The declining attraction of Bali has the effect, that travellers go to Sumba to discover a new destination. They look for the original experience. And Sumba is hardly more than an hour's flight away from Bali.

Sumba – or rather not?

The life of the people in Sumba is more difficult than on other islands of Indonesia. Especially the northern part of Sumba is extremely dry. The soil is exhausted by deforestation and erosion. Sumba is one of the poorest regions in Indonesia. What they plant is usually not enough for their own food. About half the population has no access to clean water. Malaria is widespread. There are hardly any doctors. Hardly more than a third of the children achieve a qualified primary school certificate.

As a Sumba traveller, you have to be aware that you are confronted with real poverty.

If you cannot manage without WiFi, your social network, and other achievements of the western world, you should wait a little bit before you make a trip to Sumba.

And yet:

Tourists, travellers, and backpackers cannot be stopped - they will come. Sumba will not remain a lonely planet. Tourism is a virus against which there is no medication. But Tourism could offer the people of Sumba a source of income. Hopefully the majority of income from tourism will remain on the island, and for those who need it. This website and this travel guide want to make a small contribution to this.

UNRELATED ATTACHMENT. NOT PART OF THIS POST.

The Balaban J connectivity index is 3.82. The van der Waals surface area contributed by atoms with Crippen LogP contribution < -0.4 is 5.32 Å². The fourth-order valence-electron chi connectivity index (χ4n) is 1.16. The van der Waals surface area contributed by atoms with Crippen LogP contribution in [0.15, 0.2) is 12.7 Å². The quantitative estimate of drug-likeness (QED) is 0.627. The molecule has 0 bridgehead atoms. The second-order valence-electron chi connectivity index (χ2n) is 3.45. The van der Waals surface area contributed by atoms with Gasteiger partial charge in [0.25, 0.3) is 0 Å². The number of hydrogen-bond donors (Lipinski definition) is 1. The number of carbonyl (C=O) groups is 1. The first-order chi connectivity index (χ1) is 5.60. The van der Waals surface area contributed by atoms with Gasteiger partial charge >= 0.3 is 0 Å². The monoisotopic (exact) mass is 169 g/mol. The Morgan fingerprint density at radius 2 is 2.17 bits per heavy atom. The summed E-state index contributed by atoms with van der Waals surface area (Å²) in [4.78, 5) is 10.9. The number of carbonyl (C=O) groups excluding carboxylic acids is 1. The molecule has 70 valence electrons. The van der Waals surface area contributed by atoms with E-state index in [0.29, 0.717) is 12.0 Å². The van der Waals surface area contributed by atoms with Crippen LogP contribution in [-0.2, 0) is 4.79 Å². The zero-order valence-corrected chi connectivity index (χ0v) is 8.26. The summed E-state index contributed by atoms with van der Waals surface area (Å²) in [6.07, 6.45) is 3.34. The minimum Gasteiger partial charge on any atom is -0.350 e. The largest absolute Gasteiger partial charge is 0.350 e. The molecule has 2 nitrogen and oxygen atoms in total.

There is much to be discovered in Sumba: lots of culture, traditional lifestyle, friendly, and hospitable people, bizarre landscapes, untouched nature, and many beautiful beaches.

I have no economic interests with this website. Incoming donations and what's left over from the sale of brochures and maps I use completely for projects in Sumba.

Two requests:

Only with your help, this site will be a real help for others. So please send me more information, posts, comments, updates, and corrections to this website.
Frequently I am asked for private accommodation and competent tour guides. Please write me, if you live in Sumba and would be happy to accommodate tourists; or if you want to work as an English-speaking Guide. In Indonesian language: Silahkan menuliskan saya, jika Anda tinggal di Sumba dan ingin mengakomodasi wisatawan; mungkin Anda ingin menjadi Guide yang berbicara bahasa inggris.

Current Information:

Entry Indonesia:
Proof of Covid vaccination is no longer required for Indonesia. The customs declaration must be made digitally, ideally before entry. The entry visa can now also be applied for and paid for digitally (see the links on the link page).

Cyclone Seroja:
The cyclone caused great damage in southeast Sumba in April 2021. Some roads are still impassable. Seagrass cultivation is just beginning again.

Animal diseases:
The African swine fever (ASF) has drastically reduced the number of pigs.
Horses and dogs are affected by Surra, a parasitic disease. Surra has a high mortality rate if left untreated. Some of the animals go blind.

At the turn of the year 2022/2023 there was again a partly dramatic plague of locusts in northeast and east Sumba.
Due to the El Niño effect, there is currently an extreme drought - heavy rainfall is expected at the beginning of 2024.

Latest Update: July 02, 2024